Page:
Some are the very first in their family to join the military. Others, like Dr. Mark Ranschaert, follow in their family’s footsteps. Dr. Ranschaert’s great-uncles served in WWII.

“I felt an obligation and it’s an honor to be part of the military,” Dr. Ranschaert said. He was a Reserve officer while he completed a Doctorate of Dental Medicine from the University of Louisville School of Dentistry, then upon graduation in 1999, he volunteered for active duty in the U.S. Army.

After completing a one-year residency in general dentistry at Fort Campbell, Kentucky, in 2000, Dr. Ranschaert was assigned to a field unit and also assigned to a Forensic Team with Mortuary Affairs at  Landstuhl Regional Medical Center in Germany.  During this time, he and his wife were married. She left a promising career at JCPenny to move to Germany with him. They had a year long honeymoon visiting different cities in Europe.

Their life changed again when Dr. Ranschaert was selected for a four-year surgical residency in Oral and Maxillofacial Surgery at Womack Army Medical Center at Fort Bragg, North Carolina.

After completing his residency, he was assigned to Fort Hood, Texas and served as Chief of Oral and Maxillofacial Surgery Service at Carl R. Darnall Army Medical Center. In 2009, Dr. Ranschaert volunteered to serve in Operation Iraqi Freedom. After a seven-month tour, he returned to Ft. Hood and was there during the tragedy of November 5, 2009.

“At first, we thought it was a training exercise,” he said. “A colleague and I had just finished a surgical procedure. Someone came running into the clinic shouting there was a mass shooting and any doctors had to report ASAP. We went to the emergency room and starting getting the first casualties in.”

The emergency room was chaotic.

“It was almost surreal. It was happening, yet you couldn’t believe it was happening here. There was concern about the folks on the post that could  potentially be part of the incident. Then there was anger,” Dr. Ranschaert said. Dr. Ranschaert was recognized by the American Association of Oral and Maxillofacial Surgeons for his lifesaving actions during the tragedy.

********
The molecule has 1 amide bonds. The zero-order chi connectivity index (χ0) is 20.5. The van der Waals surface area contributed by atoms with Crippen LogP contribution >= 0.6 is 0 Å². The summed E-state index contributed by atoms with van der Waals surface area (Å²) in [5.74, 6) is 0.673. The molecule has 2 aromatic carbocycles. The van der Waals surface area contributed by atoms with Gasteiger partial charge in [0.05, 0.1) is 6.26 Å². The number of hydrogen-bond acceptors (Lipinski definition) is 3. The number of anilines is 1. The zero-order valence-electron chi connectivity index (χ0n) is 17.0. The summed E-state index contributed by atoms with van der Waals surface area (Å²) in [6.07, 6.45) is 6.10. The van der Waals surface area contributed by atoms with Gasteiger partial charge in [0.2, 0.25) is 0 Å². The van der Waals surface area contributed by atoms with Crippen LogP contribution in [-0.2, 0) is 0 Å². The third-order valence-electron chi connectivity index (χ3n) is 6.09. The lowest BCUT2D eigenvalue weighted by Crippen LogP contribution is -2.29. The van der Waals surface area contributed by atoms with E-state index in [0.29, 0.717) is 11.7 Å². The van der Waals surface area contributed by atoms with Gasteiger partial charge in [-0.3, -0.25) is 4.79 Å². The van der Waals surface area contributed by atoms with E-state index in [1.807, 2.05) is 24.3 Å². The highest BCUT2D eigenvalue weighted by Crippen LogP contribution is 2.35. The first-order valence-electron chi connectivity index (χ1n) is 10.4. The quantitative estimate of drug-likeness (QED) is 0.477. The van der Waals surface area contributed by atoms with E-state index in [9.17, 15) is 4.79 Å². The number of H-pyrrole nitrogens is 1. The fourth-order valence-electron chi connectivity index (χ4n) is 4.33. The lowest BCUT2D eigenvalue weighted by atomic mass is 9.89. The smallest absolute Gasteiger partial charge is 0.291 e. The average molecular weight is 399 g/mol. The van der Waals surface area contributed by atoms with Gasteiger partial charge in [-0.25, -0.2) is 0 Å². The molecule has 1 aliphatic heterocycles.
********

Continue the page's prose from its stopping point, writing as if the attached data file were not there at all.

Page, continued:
In 2011, he decided to leave the Army after achieving the rank of Lieutenant Colonel and now has his own practice in Prosper, and a young son.

One thing that weighs on his mind is the sacrifice made by families of military personnel. Dr. Ranschaert feels the stress and strain on spouses and families is just as great, or greater, than those who are serving. Spouses especially bear the brunt when their loved one is deployed. They keep the house running and basically function as a single parent. Other family members may not be nearby; support can sometimes be far away.

“They are taking care of the family day in and day out, worried about their service member in the combat zone. Not only are you dealing with your feelings about your loved one being deployed, but also dealing with your children’s feelings as well. It’s tough,” Dr. Ranschaert explained.

He saw the stress of people when deployed back-to-back; home a couple of months, then gone again. Special Operators and Special Forces are gone all the time.

“I don’t know how families can stay together sometimes. When you leave and come back, you’ve missed out and some closeness is not there. You have to find it again. It’s a whole new thing when you haven’t seen your spouse in six or seven months, then you’re getting to know each other, getting used to each other all over again,” Dr. Ranschaert said.

“It takes real commitment to join and stay in the military. I don’t think everybody has the ability to do that,” Dr. Ranschaert said. “When you thank military personnel for their service, family members have to be thanked as well. They also make sacrifices for the military so that their loved one can do what they have to do.”